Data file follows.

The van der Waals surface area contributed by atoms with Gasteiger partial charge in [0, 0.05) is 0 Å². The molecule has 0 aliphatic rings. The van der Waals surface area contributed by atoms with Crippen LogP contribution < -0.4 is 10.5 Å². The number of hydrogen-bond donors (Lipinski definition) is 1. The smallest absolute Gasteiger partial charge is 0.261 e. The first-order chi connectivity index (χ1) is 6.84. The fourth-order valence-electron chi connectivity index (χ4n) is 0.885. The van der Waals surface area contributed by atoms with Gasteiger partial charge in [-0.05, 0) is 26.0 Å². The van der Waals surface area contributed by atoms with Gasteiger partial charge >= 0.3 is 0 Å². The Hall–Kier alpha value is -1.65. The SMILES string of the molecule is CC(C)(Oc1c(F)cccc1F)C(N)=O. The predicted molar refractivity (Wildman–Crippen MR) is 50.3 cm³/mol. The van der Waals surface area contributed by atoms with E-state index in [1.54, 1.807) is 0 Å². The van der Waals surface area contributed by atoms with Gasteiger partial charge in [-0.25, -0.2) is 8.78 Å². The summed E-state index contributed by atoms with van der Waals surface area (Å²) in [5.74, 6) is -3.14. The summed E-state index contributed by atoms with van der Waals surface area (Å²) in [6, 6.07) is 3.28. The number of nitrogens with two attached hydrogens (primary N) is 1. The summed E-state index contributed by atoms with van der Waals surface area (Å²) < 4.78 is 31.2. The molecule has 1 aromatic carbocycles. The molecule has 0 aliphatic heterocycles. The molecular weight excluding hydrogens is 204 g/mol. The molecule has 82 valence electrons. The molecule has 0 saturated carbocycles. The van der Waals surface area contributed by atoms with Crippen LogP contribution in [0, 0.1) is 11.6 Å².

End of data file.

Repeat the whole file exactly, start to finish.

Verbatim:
The van der Waals surface area contributed by atoms with Gasteiger partial charge in [0, 0.05) is 0 Å². The molecule has 0 aliphatic rings. The van der Waals surface area contributed by atoms with Crippen LogP contribution < -0.4 is 10.5 Å². The number of hydrogen-bond donors (Lipinski definition) is 1. The smallest absolute Gasteiger partial charge is 0.261 e. The first-order chi connectivity index (χ1) is 6.84. The fourth-order valence-electron chi connectivity index (χ4n) is 0.885. The van der Waals surface area contributed by atoms with Gasteiger partial charge in [-0.05, 0) is 26.0 Å². The van der Waals surface area contributed by atoms with Gasteiger partial charge >= 0.3 is 0 Å². The Hall–Kier alpha value is -1.65. The SMILES string of the molecule is CC(C)(Oc1c(F)cccc1F)C(N)=O. The predicted molar refractivity (Wildman–Crippen MR) is 50.3 cm³/mol. The van der Waals surface area contributed by atoms with E-state index in [1.54, 1.807) is 0 Å². The van der Waals surface area contributed by atoms with Gasteiger partial charge in [-0.25, -0.2) is 8.78 Å². The summed E-state index contributed by atoms with van der Waals surface area (Å²) in [5.74, 6) is -3.14. The summed E-state index contributed by atoms with van der Waals surface area (Å²) in [6, 6.07) is 3.28. The number of nitrogens with two attached hydrogens (primary N) is 1. The summed E-state index contributed by atoms with van der Waals surface area (Å²) < 4.78 is 31.2. The molecule has 1 aromatic carbocycles. The molecule has 0 aliphatic heterocycles. The molecular weight excluding hydrogens is 204 g/mol. The molecule has 82 valence electrons. The molecule has 0 saturated carbocycles. The van der Waals surface area contributed by atoms with Crippen LogP contribution in [0, 0.1) is 11.6 Å².